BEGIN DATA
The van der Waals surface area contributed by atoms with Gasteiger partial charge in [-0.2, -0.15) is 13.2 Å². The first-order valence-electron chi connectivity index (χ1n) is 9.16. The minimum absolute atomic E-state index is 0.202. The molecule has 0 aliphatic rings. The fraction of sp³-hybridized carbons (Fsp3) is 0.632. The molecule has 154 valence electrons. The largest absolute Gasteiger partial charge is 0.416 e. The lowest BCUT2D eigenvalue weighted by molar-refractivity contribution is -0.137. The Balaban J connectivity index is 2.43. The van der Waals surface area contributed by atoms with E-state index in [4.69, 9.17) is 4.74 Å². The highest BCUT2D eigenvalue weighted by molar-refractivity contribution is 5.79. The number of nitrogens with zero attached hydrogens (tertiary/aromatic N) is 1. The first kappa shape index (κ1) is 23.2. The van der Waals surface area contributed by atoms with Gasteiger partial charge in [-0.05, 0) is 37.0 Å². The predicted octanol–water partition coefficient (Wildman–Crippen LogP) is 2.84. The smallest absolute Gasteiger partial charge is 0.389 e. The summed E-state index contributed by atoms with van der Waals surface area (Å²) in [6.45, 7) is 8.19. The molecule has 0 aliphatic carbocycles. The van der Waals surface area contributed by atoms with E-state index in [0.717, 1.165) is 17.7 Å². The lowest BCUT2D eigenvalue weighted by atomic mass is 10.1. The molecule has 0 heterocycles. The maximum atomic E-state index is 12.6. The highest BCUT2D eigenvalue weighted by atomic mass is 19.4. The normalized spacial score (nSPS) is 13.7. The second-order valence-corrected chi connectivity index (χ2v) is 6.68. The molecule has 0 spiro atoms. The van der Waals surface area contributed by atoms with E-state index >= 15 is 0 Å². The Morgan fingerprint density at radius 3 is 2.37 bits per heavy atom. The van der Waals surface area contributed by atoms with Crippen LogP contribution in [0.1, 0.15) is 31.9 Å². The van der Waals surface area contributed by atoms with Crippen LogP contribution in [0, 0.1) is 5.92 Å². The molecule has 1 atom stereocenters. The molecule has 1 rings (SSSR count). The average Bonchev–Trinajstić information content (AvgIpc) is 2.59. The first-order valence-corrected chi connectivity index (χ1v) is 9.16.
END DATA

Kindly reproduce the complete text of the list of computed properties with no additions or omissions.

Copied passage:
The van der Waals surface area contributed by atoms with Gasteiger partial charge in [-0.2, -0.15) is 13.2 Å². The first-order valence-electron chi connectivity index (χ1n) is 9.16. The minimum absolute atomic E-state index is 0.202. The molecule has 0 aliphatic rings. The fraction of sp³-hybridized carbons (Fsp3) is 0.632. The molecule has 154 valence electrons. The largest absolute Gasteiger partial charge is 0.416 e. The lowest BCUT2D eigenvalue weighted by molar-refractivity contribution is -0.137. The Balaban J connectivity index is 2.43. The van der Waals surface area contributed by atoms with E-state index in [4.69, 9.17) is 4.74 Å². The highest BCUT2D eigenvalue weighted by molar-refractivity contribution is 5.79. The number of nitrogens with zero attached hydrogens (tertiary/aromatic N) is 1. The first kappa shape index (κ1) is 23.2. The van der Waals surface area contributed by atoms with Gasteiger partial charge in [-0.05, 0) is 37.0 Å². The predicted octanol–water partition coefficient (Wildman–Crippen LogP) is 2.84. The smallest absolute Gasteiger partial charge is 0.389 e. The summed E-state index contributed by atoms with van der Waals surface area (Å²) in [6.45, 7) is 8.19. The molecule has 0 aliphatic carbocycles. The van der Waals surface area contributed by atoms with E-state index in [0.717, 1.165) is 17.7 Å². The lowest BCUT2D eigenvalue weighted by atomic mass is 10.1. The molecule has 0 heterocycles. The maximum atomic E-state index is 12.6. The highest BCUT2D eigenvalue weighted by atomic mass is 19.4. The normalized spacial score (nSPS) is 13.7. The second-order valence-corrected chi connectivity index (χ2v) is 6.68. The molecule has 0 spiro atoms. The van der Waals surface area contributed by atoms with E-state index >= 15 is 0 Å². The Morgan fingerprint density at radius 3 is 2.37 bits per heavy atom. The van der Waals surface area contributed by atoms with Crippen LogP contribution in [0.1, 0.15) is 31.9 Å². The van der Waals surface area contributed by atoms with Crippen LogP contribution in [0, 0.1) is 5.92 Å². The molecule has 1 atom stereocenters. The molecule has 1 rings (SSSR count). The average Bonchev–Trinajstić information content (AvgIpc) is 2.59. The first-order valence-corrected chi connectivity index (χ1v) is 9.16.